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A multidisciplinary study on the effects of climate change in the northern Adriatic Sea and the Marche region (central Italy)

A multidisciplinary study on the effects of climate change in the northern Adriatic Sea and the Marche region (central Italy)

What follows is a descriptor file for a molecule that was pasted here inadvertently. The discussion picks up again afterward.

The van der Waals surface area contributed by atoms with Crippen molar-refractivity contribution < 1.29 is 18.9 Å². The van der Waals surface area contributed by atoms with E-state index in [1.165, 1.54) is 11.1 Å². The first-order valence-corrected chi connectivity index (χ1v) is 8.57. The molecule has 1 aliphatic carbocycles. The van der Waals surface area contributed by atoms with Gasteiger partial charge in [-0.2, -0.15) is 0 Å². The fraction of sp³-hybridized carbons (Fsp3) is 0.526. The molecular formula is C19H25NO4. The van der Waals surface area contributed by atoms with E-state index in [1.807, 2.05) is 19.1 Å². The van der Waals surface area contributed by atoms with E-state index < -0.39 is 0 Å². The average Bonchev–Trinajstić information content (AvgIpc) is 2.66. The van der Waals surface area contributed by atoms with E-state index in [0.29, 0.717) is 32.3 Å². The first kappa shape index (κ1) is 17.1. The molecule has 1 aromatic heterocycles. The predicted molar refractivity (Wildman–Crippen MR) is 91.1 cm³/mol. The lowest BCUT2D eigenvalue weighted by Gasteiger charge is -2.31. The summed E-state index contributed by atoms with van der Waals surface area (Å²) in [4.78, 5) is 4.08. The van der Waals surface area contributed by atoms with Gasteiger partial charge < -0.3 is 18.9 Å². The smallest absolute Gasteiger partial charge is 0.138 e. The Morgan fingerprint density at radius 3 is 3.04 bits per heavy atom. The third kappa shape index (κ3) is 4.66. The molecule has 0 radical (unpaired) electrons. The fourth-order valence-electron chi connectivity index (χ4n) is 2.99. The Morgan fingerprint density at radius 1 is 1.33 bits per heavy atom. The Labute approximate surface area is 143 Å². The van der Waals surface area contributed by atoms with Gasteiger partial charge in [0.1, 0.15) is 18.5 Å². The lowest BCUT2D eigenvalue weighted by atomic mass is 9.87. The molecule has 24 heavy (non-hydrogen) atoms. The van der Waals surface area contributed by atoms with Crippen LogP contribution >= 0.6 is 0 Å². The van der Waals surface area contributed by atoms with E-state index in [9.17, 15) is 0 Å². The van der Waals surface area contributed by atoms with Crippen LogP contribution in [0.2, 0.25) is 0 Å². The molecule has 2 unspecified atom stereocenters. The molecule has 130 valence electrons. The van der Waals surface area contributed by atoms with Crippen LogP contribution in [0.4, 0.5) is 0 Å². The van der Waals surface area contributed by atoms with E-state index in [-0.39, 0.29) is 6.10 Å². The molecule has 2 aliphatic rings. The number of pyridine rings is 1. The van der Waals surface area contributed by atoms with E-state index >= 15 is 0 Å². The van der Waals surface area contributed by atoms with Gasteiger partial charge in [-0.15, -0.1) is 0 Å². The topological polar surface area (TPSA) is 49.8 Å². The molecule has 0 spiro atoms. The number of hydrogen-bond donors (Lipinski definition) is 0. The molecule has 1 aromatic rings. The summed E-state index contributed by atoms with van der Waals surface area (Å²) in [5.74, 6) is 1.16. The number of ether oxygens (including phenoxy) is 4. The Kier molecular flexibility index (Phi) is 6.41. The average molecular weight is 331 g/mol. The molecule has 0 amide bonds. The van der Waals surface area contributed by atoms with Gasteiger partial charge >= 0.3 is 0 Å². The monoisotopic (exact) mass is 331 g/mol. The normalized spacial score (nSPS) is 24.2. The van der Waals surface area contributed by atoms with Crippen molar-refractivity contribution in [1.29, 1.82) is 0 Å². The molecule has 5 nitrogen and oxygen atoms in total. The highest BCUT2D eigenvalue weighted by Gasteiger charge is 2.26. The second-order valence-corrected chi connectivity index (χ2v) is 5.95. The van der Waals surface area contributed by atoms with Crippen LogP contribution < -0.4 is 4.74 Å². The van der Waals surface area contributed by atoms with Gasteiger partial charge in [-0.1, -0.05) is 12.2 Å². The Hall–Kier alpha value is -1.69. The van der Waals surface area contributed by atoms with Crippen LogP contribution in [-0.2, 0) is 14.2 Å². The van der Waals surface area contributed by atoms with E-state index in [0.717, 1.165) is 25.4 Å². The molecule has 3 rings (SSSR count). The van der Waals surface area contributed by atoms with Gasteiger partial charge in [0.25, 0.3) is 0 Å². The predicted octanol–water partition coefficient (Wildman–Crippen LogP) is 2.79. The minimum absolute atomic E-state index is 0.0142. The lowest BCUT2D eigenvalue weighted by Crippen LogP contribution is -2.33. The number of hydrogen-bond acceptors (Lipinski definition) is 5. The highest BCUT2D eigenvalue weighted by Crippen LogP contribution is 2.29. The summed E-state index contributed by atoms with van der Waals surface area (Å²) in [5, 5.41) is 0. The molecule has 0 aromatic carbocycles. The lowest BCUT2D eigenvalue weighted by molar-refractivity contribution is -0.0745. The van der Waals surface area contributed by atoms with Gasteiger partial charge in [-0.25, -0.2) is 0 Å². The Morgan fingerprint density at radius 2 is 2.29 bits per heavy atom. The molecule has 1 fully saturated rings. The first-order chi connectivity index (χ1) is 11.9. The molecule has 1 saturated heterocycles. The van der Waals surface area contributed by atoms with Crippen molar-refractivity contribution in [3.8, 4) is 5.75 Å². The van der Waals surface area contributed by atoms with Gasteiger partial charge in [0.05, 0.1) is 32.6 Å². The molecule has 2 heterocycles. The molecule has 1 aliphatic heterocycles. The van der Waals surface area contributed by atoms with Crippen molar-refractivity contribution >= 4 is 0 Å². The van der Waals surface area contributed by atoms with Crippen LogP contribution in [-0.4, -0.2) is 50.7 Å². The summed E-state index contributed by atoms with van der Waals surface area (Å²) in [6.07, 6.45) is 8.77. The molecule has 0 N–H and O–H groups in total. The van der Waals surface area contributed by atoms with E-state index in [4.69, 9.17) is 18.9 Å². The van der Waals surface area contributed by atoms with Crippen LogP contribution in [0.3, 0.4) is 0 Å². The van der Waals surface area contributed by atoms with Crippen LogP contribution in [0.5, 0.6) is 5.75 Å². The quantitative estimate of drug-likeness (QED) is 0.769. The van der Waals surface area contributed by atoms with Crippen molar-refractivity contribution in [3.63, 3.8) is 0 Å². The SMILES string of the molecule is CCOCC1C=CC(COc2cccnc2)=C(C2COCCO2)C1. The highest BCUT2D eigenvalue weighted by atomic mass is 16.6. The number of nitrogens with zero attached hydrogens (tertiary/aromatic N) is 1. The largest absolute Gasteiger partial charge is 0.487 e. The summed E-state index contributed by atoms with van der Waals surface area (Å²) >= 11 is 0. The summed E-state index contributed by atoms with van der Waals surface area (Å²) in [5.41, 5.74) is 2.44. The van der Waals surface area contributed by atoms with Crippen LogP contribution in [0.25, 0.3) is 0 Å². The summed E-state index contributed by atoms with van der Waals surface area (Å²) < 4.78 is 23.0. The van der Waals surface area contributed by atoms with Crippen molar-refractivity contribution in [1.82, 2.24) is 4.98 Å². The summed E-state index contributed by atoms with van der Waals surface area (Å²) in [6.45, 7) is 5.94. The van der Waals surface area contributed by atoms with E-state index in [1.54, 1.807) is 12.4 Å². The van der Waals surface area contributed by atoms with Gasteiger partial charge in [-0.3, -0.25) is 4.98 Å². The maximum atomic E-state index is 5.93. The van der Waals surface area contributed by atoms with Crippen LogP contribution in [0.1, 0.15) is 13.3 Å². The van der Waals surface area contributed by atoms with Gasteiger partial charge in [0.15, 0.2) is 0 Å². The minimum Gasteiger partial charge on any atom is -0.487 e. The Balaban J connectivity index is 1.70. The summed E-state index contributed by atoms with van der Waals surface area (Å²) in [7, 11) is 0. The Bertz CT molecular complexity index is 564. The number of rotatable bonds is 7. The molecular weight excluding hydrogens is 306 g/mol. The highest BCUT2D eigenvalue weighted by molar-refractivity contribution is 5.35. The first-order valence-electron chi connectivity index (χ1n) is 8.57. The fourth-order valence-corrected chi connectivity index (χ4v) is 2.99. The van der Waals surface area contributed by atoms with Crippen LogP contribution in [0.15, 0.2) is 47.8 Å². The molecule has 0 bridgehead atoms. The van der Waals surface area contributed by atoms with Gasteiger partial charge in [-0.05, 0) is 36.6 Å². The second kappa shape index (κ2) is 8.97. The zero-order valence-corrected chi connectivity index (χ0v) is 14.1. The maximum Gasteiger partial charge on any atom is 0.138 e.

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  ORIGINAL ARTICLE A multidisciplinary study on the effects of climate changein the northern Adriatic Sea and the Marche region(central Italy) F. Appiotti  • M. Krz ˇelj  • A. Russo  • M. Ferretti  • M. Bastianini  • F. Marincioni Received: 15 June 2012/Accepted: 23 March 2013   Springer-Verlag Berlin Heidelberg 2013 Abstract  An integrated analysis of recent climate change(including atmosphere, sea and land), and social reaction andadaptation, was conducted in central Italy and the northernportion of the AdriaticSea. The collected environmental dataincluded meteorological, oceanographic, and river gaugesstations, covering the time period 1961–2009. Social dataincluded 800 questionnaires and interviews carried out onselected samples of residents, decision-makers, and emer-gency managers. The trend analysis of air temperature datadetailed an overall increase in all seasons, whereas rainfalldata showed decrease in winter, spring, and summer, andincrease in autumn, influencing river flow changes. Marinedata showed a warming of the water column after the year1990,particularlyrelevantinthecoldseason.Surfacesalinityincreased in spring and summer and strongly decreased inautumnandalsoinwinter(duetothespreadingoverthebasinof the increased autumnal river runoff). These changes,combined with anthropogenic effects, appear to influence thenorthern Adriatic marine environment and ecosystems.Impacts in the coastal areas are also evident inland; the anal-ysis of Aridity index, and potential water deficit, suggestsnegativeimpactsintermsofsoildeteriorationandagriculturalproductivity,particularly inthe areanearthecoastline.Atthesame time, the analysis of social data revealed awarenessamong local residents of these impacts and associated risksconnected to climate change. Yet, this awareness is not cur-rently translated into preventive and protective actions;among the main reasons for this delay is also ineffectiveinformation exchange among citizens, public administrators,and the scientific community. Keywords  Regional climate    Adriatic Sea    Marche   Climate change perception Introduction The Earth’s climate is changing, with unequivocal increa-ses of global average air and ocean temperatures. Despitethe fact that climatic variations are a normal expression of the dynamic nature of planet Earth, the current speed of these changes does not seem to find precedents in theplanet’s recent climate record (IPCC 2007). During thetwentieth century, the climatic patterns have producedsignificant alterations of the hydrogeological cycle onEarth’s surface and increased the intensity and frequencyof extreme weather events related to it. These accelerated F. Appiotti    A. Russo ( & )    F. MarincioniDepartment of Life and Environmental Sciences,Universita` Politecnica delle Marche, Via Brecce Bianche,60131 Ancona, Italye-mail: Present Address: F. AppiottiDepartment of Design and Planning in Complex Environment,IAUV, Venezia S. Croce 1957, 30135 Venice, ItalyM. KrzˇeljDepartment of Marine Studies, University of Split,Livanjska 5/III, 21000 Split, CroatiaA. RussoISMAR, CNR, Via Gobetti, 101, 40129 Bologna, ItalyM. FerrettiDepartment of Integrated Policies for Security and CivilProtection, Regional Council of Marche, Via Gentileda Fabriano 3, 60125 Ancona, ItalyM. BastianiniISMAR, CNR, Arsenale - Tesa 104, Castello 2737/F,30122 Venice, Italy  1 3 Reg Environ ChangeDOI 10.1007/s10113-013-0451-5  changes have cascade effects with many linkages at globallevel and variegated local impacts. For this reason, it isessential to develop climate investigation analysis takinginto consideration both global and local levels. Differentlyfrom global analysis, local climate analysis can moreaccurately represent the complex climate of a small areaand offer new insights into precipitations and temperaturepatterns (Boyles and Raman 2003), and to the specific area-related effects. As a matter of fact, the amount and type of consequences related to the ongoing climate change areclosely dependent on individual ecosystems and differstrongly on spatial scale, in relation to the geographicalsetting of the area considered, and its socioeconomiccondition. In order to define useful and effective strategiesto reduce the risks emerging from climate change and tohelp local communities to adapt to future scenarios, it isvery important to understand, not only how climateparameters are changing, but also how people and decision-makers perceive these changes.This study takes into consideration different aspects of theclimatechangeanalysisintheItaliancoastalregionofMarcheand in the northern part of the Adriatic Sea. In particular, thestudy tries to coherently integrate both physical and socialdata; to define rational and adaptive local strategies.Temperature and precipitations trends over the Italianpeninsula during the last century have been investigated byseveral studies (Cundari and Colombo 1992; Maugeri andNanni1998;Buffonietal.1999;Brunettietal.2000a,b,2004, 2006; Colombo et al. 2007; Toreti and Desiato 2008). These studies demonstrated an increasing maximum and minimumtemperature trend since 1980 with small differences fromNorth to South, and a significant reduction of annual andseasonal precipitations. During the twentieth century, pre-cipitation has decreased by about 5 % in the Northern Italyand by about 15 % in the South (Buffoni et al. 1999). More- over, Brunetti et al. (2006) reveals that the area with the most marked annual precipitation decreasing trend is the central-southern Italy with a reduction of 10 % in the last century.Furthermore, winter is the season characterized by a strongerprecipitation reduction over the whole of Italy and especiallyin its Northern part (Brunetti et al. 2000a). The variations in climate trends are also affecting soilcompartment. Due to its localization and its geomorpho-logic characteristics, the Italian peninsula is stronglyexposed to drought and desertification hazards. Althoughactually not yet significantly involved by these hazards, theMarche region appears, especially in the coastal band, to beone of the Italian areas potentially at risk of drought anddesertification impacts (Costantini et al. 2007). Actually, the risk of desertification is expected to be the highest inareas with projected decreases in precipitation, increases inthe frequency of summer droughts and the incidence of forest fires, and intensive land use (EEA/JRC/WHO 2008).Climate is one of the most important agents in the processof desertification and soil degradation. A fitful climateappears to be the main cause of erosion, landslides, andflooding (Costantini et al. 2007; EE/JRC/WHO 2008). Moreover, the climate can build the limiting factor for plantgrowth because of low rainfall and high temperatures, mak-ing unprofitable agricultural cultivation in the absence of irrigation(Costantinietal.2007).Thetemperatureactsonthe soil either directly or indirectly (evapotranspiration) con-tributing to the process of salinization, aridification, anddegradation of organic matter. Indeed, possible future effectsof climate change on soil productivity and desertification arestrictly dependent on both climatic and agro-meteorologicalparameters (e.g., temperature, precipitation, potential waterdeficit and Aridity index), and soil moisture characteristics(ASSAM 2006). The Aridity index and the potential waterdeficit are indicators that can be calculated by collecting andprocessing meteorological data, such as air temperature,precipitation, and evapotranspiration (Nastos et al. 2011). Coastal areas are among the most threatened by climatechange, because of sea level rise and potential modificationsoftheenvironmentalparametersintheshelfareas.Thisaspectis particularly relevant, considering that an important portionof the human population lives in coastal areas. Coastal ero-sion, changes of river discharge, modifications of sea tem-perature, salinity, circulation and nutrient salts content,eutrophication, anoxia, and alien species are some of thefactorswhichmayaffectthecoastalandmarineenvironments.Finally, climate change is a complex phenomenon whichinvolves diversified aspects of life and push citizens andinstitutions to define effective strategies to face with newfuture conditions and emerging risks. People’s predispositionto implement mitigation and adaptation strategies, as well astosupportandurgegovernmentstodothesame,isnotdirectlyrelated to the real level of risks but to the perceived one(O’Connor et al. 1999). Threats and hazards interact withpsychological, social, institutional, and cultural processes inways that may amplify or attenuate the public perception of risk.The channelsofthisamplificationorattenuationprocessare strongly related to the information transfer mechanisms(direct and indirect communication), personal knowledge of cause and consequences of climate change, past experiences,and cultural and environmental beliefs (Kasperson et al.1988). All these aspects, acting on public and personal per-ception of risk, may increase people’s willingness to takeaction to reduce risk and to adapt to new conditions.Theinteractionandexchangeofinformationamongexpertsof disaster prevention, politicians, and citizens play animportant role in disseminating disaster knowledge and shap-ingindividualandcollectiveriskconscience(Grayetal.1999).This manuscript confronts the scientific evidence of climate change, on different environmental domains, withlocal residents, policy makers, and emergency managers’ F. Appiotti et al.  1 3  perceptionoftheemergingclimaterisks.Afterintroducingtheenvironmental context, the following section describes thestudy area. Research methodology and data collection arereported in the third section, whereas trends and changes ana-lyzedintheair,water,soil,andhumansrealmsarediscussedinthe fourth one. The last section presents the results and thediscussions about prevention strategies of future impacts.Study areaThe study area considered in this work includes the Marcheregion in central Italy and the northern part of the AdriaticSea (Fig. 1). The Marche region This is one of the 20 administrative division of Italy, it islocatedaroundlatitude43  Nandlongitude14  E,extendsforatotal surface of 9.385 km 2 and counts 1,565,000 residents.TheregionalclimateisaffectedbythepresenceoftheAdriaticSea to the east and of the Apennines mountains chain to thewest.Thecoastalareathatextendsnorthtosouthfor173 kmisthe mostproductive zoneoftheregion.Fromeasttowest,theregion can be subdivided in three different thermal and geo-morphological bands: coastal, valley/low hill, and high hill/ mountain. Some 69 % of the territory is valley and low hill,prevalently composed of clayey sandstone sediments, and31 % is high hill and mountain with a large part composed of massive limestone. Only a small portion presents coastalmorphologyalongtheAdriaticseaboard.Finally,about30 %of the territory is covered by forests.From a climatic perspective, each of these bands showsdifferenttemperatureandprecipitationtrends,withthemeanannual temperature of 15, 14 and 13   C, respectively (Murriand Fusari 1987). July and August are the months withhighest temperatures, while the lowest ones are generallyrecorded in January. In terms of precipitation, the  coastalband  receivesmeanprecipitationvaluesrangingfrom600to850 mm/year, the  medium – low hill band   between 850 to1,000 mm/year, and the  high hill and mountain band   over Fig. 1  Study area:  a  TheMediterranean basin, with the box  indicating Marche regionand the  dashed box  theinvestigated northern Adriaticarea;  b  the Marche region withthe numbers corresponding tothe location of temperaturestations as reported in Table 1; c  position of the oceanographicstations within the marine studyarea. Location of 4 meteostations is reported; the threeboxes represent marine areasconsidered for time series in thenorthern Adriatic Sea:  Po dotted,  Nord   continuous,  Est  dashedA multidisciplinary study on the effects  1 3  1,000 mm/year. Autumn is the rainy season, with theexception of the third band (high hill and mountains) wherethe rainy season is winter (Grassi and Zepponi 2009).In terms of soil aridity, 15.5 % of regional coastal andlow valley areas are currently considered at risk of desertification (Grassi and Zepponi 2009). Considering thatin 2002 the Marche region was defined an area not vul-nerable to desertification (Grassi and Zepponi 2009), thesizeable increase over the last 10 years of the area at risk of desertification is likely due to the great climate variabilitythat is affecting the Mediterranean basin. The northern Adriatic Sea This is a shallow shelf basin with a maximum depth of about 100 m and is located at the northernmost tip of theMediterranean Sea. It has a limited and confined area andvolume but receives large river runoff capable of influ-encing the deep circulation of the adjacent Ionian Seas, andthe whole of the Eastern Mediterranean Sea. The northernAdriatic is also an important economic resource areahosting huge maritime traffic, fisheries, aquaculture, andoffshore activities (drilling plants for mainly natural gasextraction, and presently also Liquefied Natural Gas—LNG, regasification terminal) as well as tourism. Unques-tionably, coastal erosion, massive mucilaginous aggre-gates, harmful algal blooms, biogeochemical fluxes,modifications due to climate change heavily affect tourismand fishery, two most relevant economic activities of theMarche region.Due to its shallowness and topography conditions (assurrounded by land and mountainous chains, such as theApennines to the West, the Alps to the North, and theDinaric Alps to the east), the northern Adriatic Searesponds faster and more intensely to changes in theboundary conditions (atmosphere and river runoff   in pri-mis ). The Po River, which flows into the Adriatic about100 km northwestward of the coastline of Marche, with its1,500 m 3 s - 1 long-term average runoff is one of the majordriver of the Adriatic environmental dynamics. The Adri-atic sea’s general circulation is cyclonic moving freshwaterinput from the Po, and the other northern Adriatic rivers,southeastward along its western coast, directly influencingthe Marche coastal area (Artegiani et al. 1997). In fact, therivers of Marche have an annual average runoff on theorder of tenths of cubic meters per second and are unable toheavily influence surface seawater salinity (and otherproperties), except for the first few hundred meters aroundthe rivers’ mouth. The Po River is also the largest nutrientpoint source in the northern Adriatic, and its freshwaterspreads significantly influence the water column stratifi-cation and the circulation pattern, contributing to largespatial and temporal variability of eutrophication gradientand primary production in that area (Smodlaka 1986; De-gobbis and Gilmartin 1990; Gilmartin et al. 1990; Raicich 1996; Degobbis et al. 2000; Tedesco et al. 2007a, b; Socal et al. 2008; Cozzi and Giani 2011; Djakovac et al. 2012; Giani et al. 2012). Materials and methods To define the general climatic trends in the Marche region,daily temperature and precipitation data were collected andanalyzed for the 50-year period 1960–2009. The dataset wasobtainedfromtheMarcheRegion’s‘‘CentroFunzionaledellaProtezione Civile’’ (the regional monitoring and forecastingcenterforcivilprotection).Thiscenterisresponsibletocollectand manage the regional meteorological data since 2002.Before that, all the data were collected from the ‘‘ItalianNational Hydrographic and Maritime Office.’’ The data forthis study were gathered from 21 temperature and 61 precip-itation stations distributed over the territory of Marche. Yet,due to the presence of missing values, not all the recordsavailable fromthese stationshavebeenusedfor thestatisticalanalysis performed for this work. According to the recom-mendations of the ‘‘Guide to Climatological Data’’ (WMO2007),themonthly valuesoftemperature werenot calculatedif:(1)10ormoredailymeasuresweremissingor(2)5ormoreconsecutive daily measures were missing. Applying suchcriteria data from only 14 stations of minimum temperature( T  min ) and 15 stations for maximum temperature ( T  max ) wereanalyzed (Fig. 1b; Table 1). Conversely, the precipitation data were selected on the base of general criteria used by theEuropean climate assessment and dataset (ECAD), whichestablishesthat(a)datamustbeavailableforatleast40 years,(b) the total missing data cannot be more than 10 %, (c) themissing data from each year cannot exceed 20 %, and (d) theperiod of missing measures cannot exceed 3 consecutivemonths (Bartholy and Pongracz 2007).From these daily data, annual trends for maximum andminimum temperature ( T  max  and  T  min ), and precipitationover Marche were also analyzed over the period1960–2009. Furthermore, seasonal trend for each stationwas calculated according to the following seasonalbreakdown:Winter: January, February, and March,Spring: April, May, and June,Summer: July, August, and September,Autumn: October, November, and  December. These are not the astronomical time periods used forthese seasons (there is a delay of about 10 days); yet, suchaveraging strategy avoids having few December’s datafalling in the previous year. Also, oceanographic dataanalysis uses the above seasonal breakdown. F. Appiotti et al.  1 3  The time series of rainfall and temperature were ana-lyzed using the Mann–Kendall (MK) statistical test (Mann1945; Kendall 1975). This is a rank-based nonparametric test (Novotny and Stefan 2007), commonly used to assessthe significance of the hydro-meteorological time seriestrends of temperature, precipitation, and streamflow(Westmacott and Burn 1997; Yue et al. 2002). The Mann–Kendall test was carried out using Makesens(Mann–Kendall test for trend and Sen’s slope estimates)and template (Salmi et al. 2002). Four different signifi-cance levels  a  where chosen for this study: 0.1, 0.05, 0.01,and 0.001 to which correspond the levels of confidence of 90, 95, 99, and 99.9 %, respectively. The Z was insteadused to identify a statistically significant trend and Table 1  Results of the Mann–Kendall statistical test applied to the seasonal values of the maximum/minimum air temperature at selectedstationsTime series Winter Spring T  max  T  min  T  max  T  min Test Z Sign Test Z Sign Test Z Sign Test Z SignAncona 3.3 *** 4.9 *** 4.3 *** 4.9 ***Arcevia 2.3 * 4.5 *** 3.2 ** 3.7 ***AscoliPiceno 2.3 * 1.8  ? 2.7 ** 3.7 ***Bargni 3 ** 3.6 *** 3.1 ** 3.4 ***Cingoli 0.8 ns 5.1 *** 2.1 * 4.5 ***Fabriano 0.8 ns 0.3 2.7 ** 2  ? Fano 3.4 *** 5.7 *** 4.3 *** 5.1 ***Jesi 1 ns 2.4 * 0.2 ns 3.2 **Lornano 2.7 ** 3.4 *** 3.8 *** 3.6 ***Mercatello 2.3 * 4.1 *** 2.2 * 3.8 ***Montemonaco 2.9 ** 3 ** 2.6 * 1.6 nsNovafeltria 1.5 ns 3.7 *** 2.8 ** 3 **Pergola 2.8 ** 0.7 ns 1.7  ?  0.9 nsServigliano 3.8 ***  - 4.2    5.4 *** –2   Urbino 1.2 ns 4.2 *** 3 ** 3.5 ***Time series Summer Autumn T  max  T  min  T  max  T  min Test Z Sign Test Z Sign Test Z Sign Test Z SignAncona 4.7 *** 4.2 *** 3 ** 2.7 **Arcevia 4 *** 4.2 *** 3.1 ** 2.9 **AscoliPiceno 3.5 *** 3.1 ** 1.3 ns 1.5 nsBargni 2.8 ** 2.9 ** 1.9  ? 2.3 *Cingoli 1.5 ns 4 ***  - 0.4 ns 3.8 ***Fabriano 2.2 * 2 *  - 1.1 ns 0.3 nsFano 5.5 *** 5.5 *** 4.3 *** 4.8 ***Jesi  - 0.2 ns 2.8 ** 0.5 ns 2.1 *Lornano 4.3 *** 3.9 *** 1.2 ns 2.1 *Mercatello 2 * 4.4 *** 1.1 ns 2 *Montemonaco 2.8 ** 1.6 ns 2.8 ** 1.7  ? Novafeltria 1.2 ns 3.2 ** 1.2 ns 2.4 *Pergola 1.5 ns 1.1 ns 0.4 ns 0.6 nsServigliano 5.8 ***  - 0.6 ns 4.3 ***  - 2.5   Urbino 3.6 *** 3.7 ***  - 0.2 ns 3.1 **Positive trend: ns not significant,  ? P \ 0.1, *  P \ 0.05, **  P \ 0.01, ***  P \ 0.001Negative trend: ns not significant,  V   =  P \ 0.1,    P \ 0.05,    P \ 0.01,    P \ 0.001A multidisciplinary study on the effects  1 3